Linux kernel community has long been considered the greatest of all the open source communities. Linus Torvalds and his team has set the ground for open source development, defined processes and tools adopted and shared by other successful projects. The Linux kernel mailing list with its public review of patches and git, the tool to manage the incredible flow of code among thousands of people in tens of different branches laid the ground for many other open source projects. Even OpenStack doesn’t get close to those number (although OpenStack is only a three years old toddler and the kernel is old enough to vote and drink.) Linus has built an incredible community and an impressive culture around it. A culture where technology rules everything and also profanity and insults are common. And the results are clear: it worked for Linux kernel.

This doesn’t mean that any community can live and prosper like the Linux kernel with the same culture of harsh criticisms, middle fingers or what Linus calls management by perkele. In fact, I think nobody else can afford managing open source communities the way Linus does. Torvalds can get away saying things like “trying to come up with some ‘code of conduct’ that says that people should be ‘respectful’ and ‘polite’ is just so much crap and bullshit”. I certainly can’t and chances are you can’t either.

Now if you ask me if Torvalds should change his attitude my answer is: no, he is what he is and he’s made what he’s made because (or despite, who cares: results matter) of what he is. Should his lieutenants be assholes too? Of course not, and that’s why the kernel is still one of the most successful open source projects out there.

via Linus Torvalds defends his right to shame Linux kernel developers | Ars Technica.

I see a world of games, competitions, fun to be added to online communities using social currency platforms.

Social currency is shared information that encourages further social encounters. It’s not a new concept, but the social web increases its prevalence. In the web-based collaboration software platform called Rypple, a simple act of thanking someone on a team and using a badge as a way to show your gratitude is a form of social currency. A platform called Badgeville promises to add virtual rewards to your digital media property through leaderboards and virtual “badges” that act as reinforcements to reward certain behaviors and encourage others.

via Serious Play: The Business of Social Currency – David Armano – The Conversation – Harvard Business Review.

A very good piece of advice from Coca-Cola’s Chief Marketing and Commercial Officer, shifting from measuring consumer’s expressions instead of impressions.

  • Accept that consumers can generate more messages than you ever could
  • Develop content that is “Liquid and Linked”
  • Accept that you don’t own your brands; your consumers do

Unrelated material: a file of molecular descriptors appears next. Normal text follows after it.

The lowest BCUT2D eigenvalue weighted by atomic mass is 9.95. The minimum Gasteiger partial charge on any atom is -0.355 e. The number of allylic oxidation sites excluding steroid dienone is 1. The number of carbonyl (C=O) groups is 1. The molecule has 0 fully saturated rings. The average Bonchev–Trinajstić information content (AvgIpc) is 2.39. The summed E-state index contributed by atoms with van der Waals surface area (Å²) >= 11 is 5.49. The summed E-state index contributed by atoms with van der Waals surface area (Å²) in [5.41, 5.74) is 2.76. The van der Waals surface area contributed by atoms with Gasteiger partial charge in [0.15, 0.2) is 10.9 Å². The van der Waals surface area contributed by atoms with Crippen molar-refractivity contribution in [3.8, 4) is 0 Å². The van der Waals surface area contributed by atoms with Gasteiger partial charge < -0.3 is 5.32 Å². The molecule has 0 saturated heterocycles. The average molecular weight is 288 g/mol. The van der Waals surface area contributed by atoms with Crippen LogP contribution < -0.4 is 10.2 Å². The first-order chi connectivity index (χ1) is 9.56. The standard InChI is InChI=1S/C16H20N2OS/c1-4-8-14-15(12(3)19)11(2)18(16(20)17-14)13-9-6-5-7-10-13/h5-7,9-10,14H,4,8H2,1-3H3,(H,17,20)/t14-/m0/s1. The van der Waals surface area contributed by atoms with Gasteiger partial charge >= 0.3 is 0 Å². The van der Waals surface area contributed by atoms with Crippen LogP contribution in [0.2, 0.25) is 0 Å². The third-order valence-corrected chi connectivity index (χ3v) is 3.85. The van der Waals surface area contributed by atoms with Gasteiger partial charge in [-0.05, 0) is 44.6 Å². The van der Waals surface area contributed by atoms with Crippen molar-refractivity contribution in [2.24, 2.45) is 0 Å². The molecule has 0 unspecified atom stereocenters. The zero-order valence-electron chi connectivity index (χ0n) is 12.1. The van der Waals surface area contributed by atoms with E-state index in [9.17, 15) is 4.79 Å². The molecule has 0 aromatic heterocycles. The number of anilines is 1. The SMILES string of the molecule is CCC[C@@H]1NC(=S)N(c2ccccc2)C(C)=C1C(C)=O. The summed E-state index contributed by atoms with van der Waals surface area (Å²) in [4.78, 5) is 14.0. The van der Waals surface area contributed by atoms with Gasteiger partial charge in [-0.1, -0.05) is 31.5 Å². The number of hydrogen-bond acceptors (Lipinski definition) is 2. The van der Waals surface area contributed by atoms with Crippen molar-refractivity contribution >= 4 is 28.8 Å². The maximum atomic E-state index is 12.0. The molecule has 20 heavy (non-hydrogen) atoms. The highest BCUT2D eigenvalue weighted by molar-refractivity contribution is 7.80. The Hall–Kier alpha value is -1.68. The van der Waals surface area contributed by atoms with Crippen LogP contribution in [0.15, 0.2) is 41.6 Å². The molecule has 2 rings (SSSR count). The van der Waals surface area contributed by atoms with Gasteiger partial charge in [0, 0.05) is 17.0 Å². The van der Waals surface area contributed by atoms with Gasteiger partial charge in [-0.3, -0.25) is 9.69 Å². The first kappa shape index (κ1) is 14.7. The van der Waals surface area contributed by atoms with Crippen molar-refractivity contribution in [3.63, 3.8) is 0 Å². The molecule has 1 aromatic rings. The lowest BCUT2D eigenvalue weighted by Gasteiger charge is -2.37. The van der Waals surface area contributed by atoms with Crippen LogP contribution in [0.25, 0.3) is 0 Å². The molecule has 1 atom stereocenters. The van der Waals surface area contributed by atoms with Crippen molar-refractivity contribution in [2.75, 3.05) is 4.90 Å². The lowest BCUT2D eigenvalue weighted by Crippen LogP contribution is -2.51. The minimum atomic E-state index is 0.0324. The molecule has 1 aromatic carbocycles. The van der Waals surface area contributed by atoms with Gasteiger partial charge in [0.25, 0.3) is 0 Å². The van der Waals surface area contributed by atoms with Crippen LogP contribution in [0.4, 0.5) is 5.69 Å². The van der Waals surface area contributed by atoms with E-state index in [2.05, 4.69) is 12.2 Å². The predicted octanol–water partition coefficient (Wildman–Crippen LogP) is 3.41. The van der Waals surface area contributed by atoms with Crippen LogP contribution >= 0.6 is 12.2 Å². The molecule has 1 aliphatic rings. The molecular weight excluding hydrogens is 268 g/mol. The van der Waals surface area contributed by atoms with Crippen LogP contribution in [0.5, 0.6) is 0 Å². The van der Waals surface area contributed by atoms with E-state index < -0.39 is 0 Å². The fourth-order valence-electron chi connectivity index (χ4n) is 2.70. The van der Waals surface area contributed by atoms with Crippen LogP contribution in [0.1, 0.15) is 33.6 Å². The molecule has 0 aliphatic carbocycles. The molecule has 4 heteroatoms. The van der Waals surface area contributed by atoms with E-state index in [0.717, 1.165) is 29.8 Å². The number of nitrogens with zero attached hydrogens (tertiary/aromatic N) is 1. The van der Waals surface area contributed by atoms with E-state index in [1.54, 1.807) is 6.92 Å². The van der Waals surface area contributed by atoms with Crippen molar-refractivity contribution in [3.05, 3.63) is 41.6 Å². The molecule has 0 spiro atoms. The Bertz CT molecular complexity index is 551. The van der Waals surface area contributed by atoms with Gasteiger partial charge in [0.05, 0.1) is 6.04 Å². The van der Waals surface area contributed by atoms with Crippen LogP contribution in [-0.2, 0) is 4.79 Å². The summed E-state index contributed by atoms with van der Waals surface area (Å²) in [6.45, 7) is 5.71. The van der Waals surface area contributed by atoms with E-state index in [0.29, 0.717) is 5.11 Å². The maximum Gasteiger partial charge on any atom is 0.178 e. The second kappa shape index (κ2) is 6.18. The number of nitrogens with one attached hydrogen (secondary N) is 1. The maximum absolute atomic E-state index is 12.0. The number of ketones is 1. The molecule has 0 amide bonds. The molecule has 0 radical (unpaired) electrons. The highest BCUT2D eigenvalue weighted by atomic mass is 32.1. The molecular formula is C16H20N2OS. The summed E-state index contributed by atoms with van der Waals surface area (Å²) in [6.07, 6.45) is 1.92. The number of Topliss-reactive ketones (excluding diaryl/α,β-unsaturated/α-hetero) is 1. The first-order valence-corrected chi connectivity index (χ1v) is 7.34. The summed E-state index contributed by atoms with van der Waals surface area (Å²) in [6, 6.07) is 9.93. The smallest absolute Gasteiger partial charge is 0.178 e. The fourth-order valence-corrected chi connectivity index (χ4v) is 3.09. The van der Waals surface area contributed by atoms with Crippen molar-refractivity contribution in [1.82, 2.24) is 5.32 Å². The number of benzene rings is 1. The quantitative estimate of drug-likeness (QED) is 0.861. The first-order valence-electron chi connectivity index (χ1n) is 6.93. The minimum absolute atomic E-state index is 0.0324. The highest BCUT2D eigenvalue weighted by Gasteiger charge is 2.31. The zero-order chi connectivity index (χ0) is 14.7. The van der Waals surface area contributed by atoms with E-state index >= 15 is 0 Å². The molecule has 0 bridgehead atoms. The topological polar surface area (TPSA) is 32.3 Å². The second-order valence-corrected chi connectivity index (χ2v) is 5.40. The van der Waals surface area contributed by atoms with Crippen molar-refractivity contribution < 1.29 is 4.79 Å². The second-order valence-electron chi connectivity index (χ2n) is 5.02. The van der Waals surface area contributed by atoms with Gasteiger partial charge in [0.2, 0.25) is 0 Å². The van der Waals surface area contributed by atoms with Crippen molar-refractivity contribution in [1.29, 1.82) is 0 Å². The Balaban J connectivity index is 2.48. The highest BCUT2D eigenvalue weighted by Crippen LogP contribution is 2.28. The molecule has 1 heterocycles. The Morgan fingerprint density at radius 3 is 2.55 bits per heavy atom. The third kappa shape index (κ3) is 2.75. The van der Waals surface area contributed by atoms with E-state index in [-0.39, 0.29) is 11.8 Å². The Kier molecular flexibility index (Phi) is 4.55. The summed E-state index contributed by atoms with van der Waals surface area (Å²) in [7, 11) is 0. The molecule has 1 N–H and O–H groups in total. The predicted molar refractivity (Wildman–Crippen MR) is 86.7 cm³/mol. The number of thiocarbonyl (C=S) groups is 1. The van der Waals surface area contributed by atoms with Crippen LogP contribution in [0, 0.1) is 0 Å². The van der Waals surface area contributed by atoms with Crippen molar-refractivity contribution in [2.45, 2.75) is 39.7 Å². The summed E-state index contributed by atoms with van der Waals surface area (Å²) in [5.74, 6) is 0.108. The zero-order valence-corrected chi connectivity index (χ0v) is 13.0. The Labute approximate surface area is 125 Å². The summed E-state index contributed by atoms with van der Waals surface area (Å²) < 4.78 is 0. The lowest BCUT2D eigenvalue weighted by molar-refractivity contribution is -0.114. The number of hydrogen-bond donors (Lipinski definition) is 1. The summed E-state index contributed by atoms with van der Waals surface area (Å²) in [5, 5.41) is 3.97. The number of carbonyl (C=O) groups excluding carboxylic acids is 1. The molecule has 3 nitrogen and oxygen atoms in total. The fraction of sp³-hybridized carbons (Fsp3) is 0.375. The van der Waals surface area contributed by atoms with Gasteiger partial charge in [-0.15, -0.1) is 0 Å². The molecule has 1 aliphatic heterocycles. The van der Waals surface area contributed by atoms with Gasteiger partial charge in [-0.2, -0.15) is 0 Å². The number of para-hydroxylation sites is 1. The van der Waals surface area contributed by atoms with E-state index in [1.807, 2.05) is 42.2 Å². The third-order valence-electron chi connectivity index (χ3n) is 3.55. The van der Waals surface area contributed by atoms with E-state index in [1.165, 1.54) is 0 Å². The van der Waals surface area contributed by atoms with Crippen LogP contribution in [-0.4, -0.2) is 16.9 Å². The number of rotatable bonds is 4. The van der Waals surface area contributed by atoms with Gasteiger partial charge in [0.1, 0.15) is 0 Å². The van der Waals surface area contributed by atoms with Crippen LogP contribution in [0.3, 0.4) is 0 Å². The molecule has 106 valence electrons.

• Build a process that shares successes and failures quickly throughout your company
  • Be a facilitator who manages communities, not a director who tries to control them
  • Speak up to set the record straight, but give your fans a chance to do so first

With the ambitious objective to double its business by 2020, Coca-Cola’s leaders know that they can only reach it leveraging its powerful community.

I wouldn’t work as community manager for Coca-Cola but if you have ambitious business and marketing objectives this is the way to go.

Read the full Coca-Cola Marketing Shifts from Impressions to Expressions – Joe Tripodi – The Conversation – Harvard Business Review.

A discussion on started by Bradley Kuhn when he said

I am becoming increasingly convinced that if your #FLOSS project needs a “Community Manager” or similar position, it’s in trouble.

The conversation that followed on  doesn’t seem to consider two things: FLOSS projects are often the effort of for-profit (or simply revenue seeking, as you prefer) organizations and that there is lots of interesting projects out there. Putting aside the objectives to raise funds, the competition between FLOSS projects is what’s interesting most. As a community manager I have learned that projects compete for attention of contributing developers. Attention is rare and to find it is a full time job.

A good community manager focuses on getting the attention from developers, so they chose to contribute to your project instead of going to another one. While others in the organization can focus on developing software, finding sources of revenue, assuring quality and the rest of the stuff, the community manager must focus on grabbing attention.

I think that when FLOSS projects outgrow the basement where they start they need somebody inside the group that can look outside, to users and contributors.

The new Funambol Forge opened registration to new members. It’s based on Collabnet, as other big free software projects like,, and eBay Dev. I feel comfortable and in good company 🙂